Time for everyone to take a deep breath, and decide that dumping on future generations is a sick and immoral act - and that we should do everything in our power to say no to greed and selfishness. What ever happened to basic old fashion American values that I would summarize as "take what you need and leave something for other people". While it is in our nature to constantly strive for better lives for ourselves and our families, I question this new addiction to materialism.

Saturday, November 13, 2004

Semantic Web: replace RDF storage with relational database?

OK, this might not be a good idea for several reasons, but I am going to toss out this idea anyway: for Semantic Web applications instead of modeling and defining application classes (e.g., with OWL, RDFS, etc.) design appropriate database tables and store meta-data, etc. directly in a relational database instead of in RDF.

There are good Java tools for handling RDF, RDFS, OWL, etc. (e.g., Jena, Sesame).

Still, the idea of storing meta-data for online documents, relationships between documents, etc. directly in a database solves a few problems that seem to be holding back progress with Semantic Web technologies: learning curve for RDF/RDFS/OWL, acquisition and learning curve for tools for storing RDF, learning curve for one of the several RDF query languages, etc.

The next release of my KBtextmaster product will include an option for automatic RDF generation from documents and web pages. I think that also supporting extraction of meta-data to a relational database would be useful. In the first case, I will only attempt to extract data for limited schemas (e.g., part of dublin core, my own OWL ontology for news stories, etc.) - every schema needs hand-crafted extraction code so I need to limit what types of information I try to extract. If I also support use of a relational database, I would need to design equivalent tables (sort of an OO to relational mapping problem). Anyway, the semantic extraction problem is most of the hard work and I thought that some potential product users might have an easier time if extracted data was placed directly into a database so that they would not have to learn any new technologies if they did not want to.

Friday, November 12, 2004

My free advice to Steve Jobs: movie equivalent for iTunes music store

I am pleased with Apple for many reasons (*), so, Steve, this advice is free! Current online movie services are lame for a few reasons:
  • They don't run on Macs!
  • DRM limits movie watching to 24 hours
So, following up deals with the music industry to allow Apple's music store (which I really enjoy, BTW), negotiate with the movie industry and support a movie store site that:
  • Works with Macs!
  • With DRM that allows watching a downloaded movie for a whole week
  • Support two pricing structures: 99 cents for a low resolution movie (perhaps 450x250 pixels) and $2.50 for a higher resolution movie (perhaps 800x500 pixels). Support full screen mode with interpolation.

(*) I wrote the free chess program distributed with very early Apple IIs and received fun notoriety for that. I am a slightly wealthier man today because I wrote a commercial Mac application in 1984. The last batch of Apple stock that I bought has gone from $15 to $55 per share. Thanks Apple!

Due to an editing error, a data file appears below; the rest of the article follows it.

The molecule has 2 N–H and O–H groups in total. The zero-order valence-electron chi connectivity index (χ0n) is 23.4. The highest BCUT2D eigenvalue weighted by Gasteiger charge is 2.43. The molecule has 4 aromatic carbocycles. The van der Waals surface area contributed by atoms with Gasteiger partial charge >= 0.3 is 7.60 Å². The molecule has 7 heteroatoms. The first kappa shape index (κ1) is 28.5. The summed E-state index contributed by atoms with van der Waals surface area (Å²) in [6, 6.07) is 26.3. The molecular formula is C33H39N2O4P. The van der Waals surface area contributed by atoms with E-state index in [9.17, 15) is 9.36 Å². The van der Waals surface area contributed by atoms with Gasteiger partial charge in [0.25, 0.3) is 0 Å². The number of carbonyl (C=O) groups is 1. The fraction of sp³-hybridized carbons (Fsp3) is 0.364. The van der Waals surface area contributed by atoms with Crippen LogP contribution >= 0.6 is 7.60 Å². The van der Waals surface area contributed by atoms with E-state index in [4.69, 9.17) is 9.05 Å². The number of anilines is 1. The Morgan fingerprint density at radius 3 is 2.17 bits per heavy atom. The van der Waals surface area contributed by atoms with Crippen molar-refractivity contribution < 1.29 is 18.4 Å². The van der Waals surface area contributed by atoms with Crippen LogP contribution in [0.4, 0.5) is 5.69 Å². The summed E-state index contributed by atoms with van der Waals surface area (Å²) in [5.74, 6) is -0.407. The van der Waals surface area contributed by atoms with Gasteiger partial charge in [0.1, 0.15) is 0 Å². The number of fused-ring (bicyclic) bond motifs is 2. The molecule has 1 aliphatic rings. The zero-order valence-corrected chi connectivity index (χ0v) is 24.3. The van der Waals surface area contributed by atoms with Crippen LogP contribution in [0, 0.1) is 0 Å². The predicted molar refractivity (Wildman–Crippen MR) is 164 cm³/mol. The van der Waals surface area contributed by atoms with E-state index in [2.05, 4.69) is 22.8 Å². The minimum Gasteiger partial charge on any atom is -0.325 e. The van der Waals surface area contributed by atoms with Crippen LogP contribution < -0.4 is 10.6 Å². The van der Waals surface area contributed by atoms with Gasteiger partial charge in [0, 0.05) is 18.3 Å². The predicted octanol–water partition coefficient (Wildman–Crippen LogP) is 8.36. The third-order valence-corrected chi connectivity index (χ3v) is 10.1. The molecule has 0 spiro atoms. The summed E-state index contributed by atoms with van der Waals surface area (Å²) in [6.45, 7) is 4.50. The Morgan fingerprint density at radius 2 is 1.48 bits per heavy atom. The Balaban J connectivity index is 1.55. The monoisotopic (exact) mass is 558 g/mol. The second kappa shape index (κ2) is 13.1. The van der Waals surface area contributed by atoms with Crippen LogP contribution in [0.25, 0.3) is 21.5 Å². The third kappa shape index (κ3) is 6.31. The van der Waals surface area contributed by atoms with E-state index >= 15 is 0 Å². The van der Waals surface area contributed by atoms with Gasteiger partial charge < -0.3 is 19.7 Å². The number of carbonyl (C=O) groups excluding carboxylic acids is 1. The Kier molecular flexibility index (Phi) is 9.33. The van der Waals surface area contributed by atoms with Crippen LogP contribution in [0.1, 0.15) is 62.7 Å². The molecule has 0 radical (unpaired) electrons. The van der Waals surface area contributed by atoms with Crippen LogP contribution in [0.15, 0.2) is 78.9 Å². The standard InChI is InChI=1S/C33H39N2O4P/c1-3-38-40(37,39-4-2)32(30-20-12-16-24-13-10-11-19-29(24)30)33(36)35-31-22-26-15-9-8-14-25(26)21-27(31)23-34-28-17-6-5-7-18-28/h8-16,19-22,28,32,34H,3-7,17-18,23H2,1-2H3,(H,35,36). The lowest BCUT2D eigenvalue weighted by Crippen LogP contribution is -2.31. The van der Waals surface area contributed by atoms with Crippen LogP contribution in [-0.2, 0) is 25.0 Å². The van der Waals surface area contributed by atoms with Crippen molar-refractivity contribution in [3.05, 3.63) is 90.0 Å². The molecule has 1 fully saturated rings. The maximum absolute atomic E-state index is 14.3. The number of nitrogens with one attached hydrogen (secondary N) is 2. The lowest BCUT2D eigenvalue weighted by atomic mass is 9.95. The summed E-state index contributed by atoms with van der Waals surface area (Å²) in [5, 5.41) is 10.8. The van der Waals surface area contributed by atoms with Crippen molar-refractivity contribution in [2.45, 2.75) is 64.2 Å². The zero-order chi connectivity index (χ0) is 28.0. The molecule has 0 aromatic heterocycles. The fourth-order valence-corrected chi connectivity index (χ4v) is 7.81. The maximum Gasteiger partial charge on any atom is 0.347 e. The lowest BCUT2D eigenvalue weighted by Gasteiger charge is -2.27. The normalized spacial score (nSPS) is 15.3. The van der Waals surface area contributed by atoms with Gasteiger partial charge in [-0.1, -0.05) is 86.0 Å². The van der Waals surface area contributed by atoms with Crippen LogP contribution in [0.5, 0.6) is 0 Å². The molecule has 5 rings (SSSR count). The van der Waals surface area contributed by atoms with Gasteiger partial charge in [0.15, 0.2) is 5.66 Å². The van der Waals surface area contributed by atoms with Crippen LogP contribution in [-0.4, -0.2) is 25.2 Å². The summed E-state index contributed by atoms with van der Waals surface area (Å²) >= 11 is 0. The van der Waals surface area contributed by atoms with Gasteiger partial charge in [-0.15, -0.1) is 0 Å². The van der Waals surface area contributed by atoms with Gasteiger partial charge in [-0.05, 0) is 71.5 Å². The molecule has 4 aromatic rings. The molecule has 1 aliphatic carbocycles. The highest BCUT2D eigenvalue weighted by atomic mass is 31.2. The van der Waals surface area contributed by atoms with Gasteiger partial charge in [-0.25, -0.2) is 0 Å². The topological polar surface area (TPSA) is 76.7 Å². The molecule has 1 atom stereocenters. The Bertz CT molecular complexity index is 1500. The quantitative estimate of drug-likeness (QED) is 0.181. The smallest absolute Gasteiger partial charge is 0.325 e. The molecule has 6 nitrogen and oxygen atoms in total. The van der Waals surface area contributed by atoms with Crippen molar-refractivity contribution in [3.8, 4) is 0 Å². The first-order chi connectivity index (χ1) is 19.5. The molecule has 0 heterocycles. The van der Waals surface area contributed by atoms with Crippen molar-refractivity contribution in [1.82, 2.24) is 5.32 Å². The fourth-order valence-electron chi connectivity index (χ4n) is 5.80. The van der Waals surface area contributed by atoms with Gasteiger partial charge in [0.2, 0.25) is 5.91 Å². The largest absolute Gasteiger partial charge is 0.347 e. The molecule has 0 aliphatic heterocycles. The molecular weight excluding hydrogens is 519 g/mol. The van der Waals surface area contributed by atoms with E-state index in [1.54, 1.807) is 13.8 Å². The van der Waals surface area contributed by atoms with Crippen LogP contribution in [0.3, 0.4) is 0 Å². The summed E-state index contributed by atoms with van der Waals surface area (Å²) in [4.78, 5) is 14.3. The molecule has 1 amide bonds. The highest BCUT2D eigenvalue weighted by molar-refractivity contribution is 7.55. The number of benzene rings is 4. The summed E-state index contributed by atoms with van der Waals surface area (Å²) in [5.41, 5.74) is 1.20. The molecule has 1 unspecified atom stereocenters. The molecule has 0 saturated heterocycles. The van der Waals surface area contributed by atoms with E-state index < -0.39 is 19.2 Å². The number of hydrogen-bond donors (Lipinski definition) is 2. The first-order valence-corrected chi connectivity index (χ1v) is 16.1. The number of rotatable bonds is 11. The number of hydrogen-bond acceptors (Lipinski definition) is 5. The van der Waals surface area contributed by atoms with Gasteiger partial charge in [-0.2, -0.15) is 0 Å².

Simplified EJB 3.0 specification: still not sure how much I will use it

When I must use EJBs, I use XDoclet comments, ant build targets, etc. to take most of the hassle out of using EJBs. The new EJB 3.0 specification that uses new features of JDK 1.5 (or 5) looks like a definite improvement.

Still, like a lot of server side Java developers I usually do not need EJBs for my projects. If I can avoid even using a relational database, the use of Prevalyer makes server side back-end development fast and easy - if not, Hibernate is my tool of choice.

I use IntelliJ for about 90% of my Java development. Future versions of IntelliJ will probably simplify using the new EJB 3.0 specification just as the current version greatly facilitates using JSPs, EJBs, etc. So, I might start using EJBs again - wait and see.

Tuesday, November 09, 2004

Using Firefox client, server side Java for a standard platform

I do get tired of supporting multiple browsers when writing interactive web applications. Life would be simpler, especially when trying to write "sort of fat client applications" (e.g., Javascript+HTML like GMail) to have a single platform for client and server: only support Mozilla Firefox on the client side and tailor a development environment with appropriate tag libraries, etc. for dealing with Firefox (e.g., dynamic tree displays, standard Javascript utilities for verifying form input, etc.)

Now, while I consider myself to be an excellent Java, Common Lisp, Python, and Prolog programmer, I am admitedly a little weak using Javascript. For Javascript gurus, my desire for a single standard web browser client probably seems a little lazy :-)

There is a lot of push-back in industry for not supporting the Microsoft Internet Explorer browser, but I would argue that installing Mozilla Firefox is a fairly light weight requirement for using a specific web application.